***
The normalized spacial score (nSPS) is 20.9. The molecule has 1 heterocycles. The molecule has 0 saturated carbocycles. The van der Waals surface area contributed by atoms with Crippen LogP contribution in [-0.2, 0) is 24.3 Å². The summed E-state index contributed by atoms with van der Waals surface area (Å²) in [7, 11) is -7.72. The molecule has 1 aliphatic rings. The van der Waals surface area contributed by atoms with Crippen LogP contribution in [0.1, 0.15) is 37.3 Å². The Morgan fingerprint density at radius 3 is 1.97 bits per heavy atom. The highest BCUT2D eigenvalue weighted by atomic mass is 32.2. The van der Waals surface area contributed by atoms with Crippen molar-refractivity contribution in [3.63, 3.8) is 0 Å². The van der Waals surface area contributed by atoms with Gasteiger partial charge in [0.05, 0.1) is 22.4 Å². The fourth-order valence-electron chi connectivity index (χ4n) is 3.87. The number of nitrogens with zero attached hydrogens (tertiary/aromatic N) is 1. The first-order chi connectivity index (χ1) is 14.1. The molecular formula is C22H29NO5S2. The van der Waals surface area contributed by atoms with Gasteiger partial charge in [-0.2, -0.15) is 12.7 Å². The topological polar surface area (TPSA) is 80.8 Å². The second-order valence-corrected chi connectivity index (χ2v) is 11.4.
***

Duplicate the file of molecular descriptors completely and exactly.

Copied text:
The normalized spacial score (nSPS) is 20.9. The molecule has 1 heterocycles. The molecule has 0 saturated carbocycles. The van der Waals surface area contributed by atoms with Crippen LogP contribution in [-0.2, 0) is 24.3 Å². The summed E-state index contributed by atoms with van der Waals surface area (Å²) in [7, 11) is -7.72. The molecule has 1 aliphatic rings. The van der Waals surface area contributed by atoms with Crippen LogP contribution in [0.1, 0.15) is 37.3 Å². The Morgan fingerprint density at radius 3 is 1.97 bits per heavy atom. The highest BCUT2D eigenvalue weighted by atomic mass is 32.2. The van der Waals surface area contributed by atoms with Crippen molar-refractivity contribution in [3.63, 3.8) is 0 Å². The van der Waals surface area contributed by atoms with Gasteiger partial charge in [0.05, 0.1) is 22.4 Å². The fourth-order valence-electron chi connectivity index (χ4n) is 3.87. The number of nitrogens with zero attached hydrogens (tertiary/aromatic N) is 1. The first-order chi connectivity index (χ1) is 14.1. The molecular formula is C22H29NO5S2. The van der Waals surface area contributed by atoms with Gasteiger partial charge in [-0.2, -0.15) is 12.7 Å². The topological polar surface area (TPSA) is 80.8 Å². The second-order valence-corrected chi connectivity index (χ2v) is 11.4.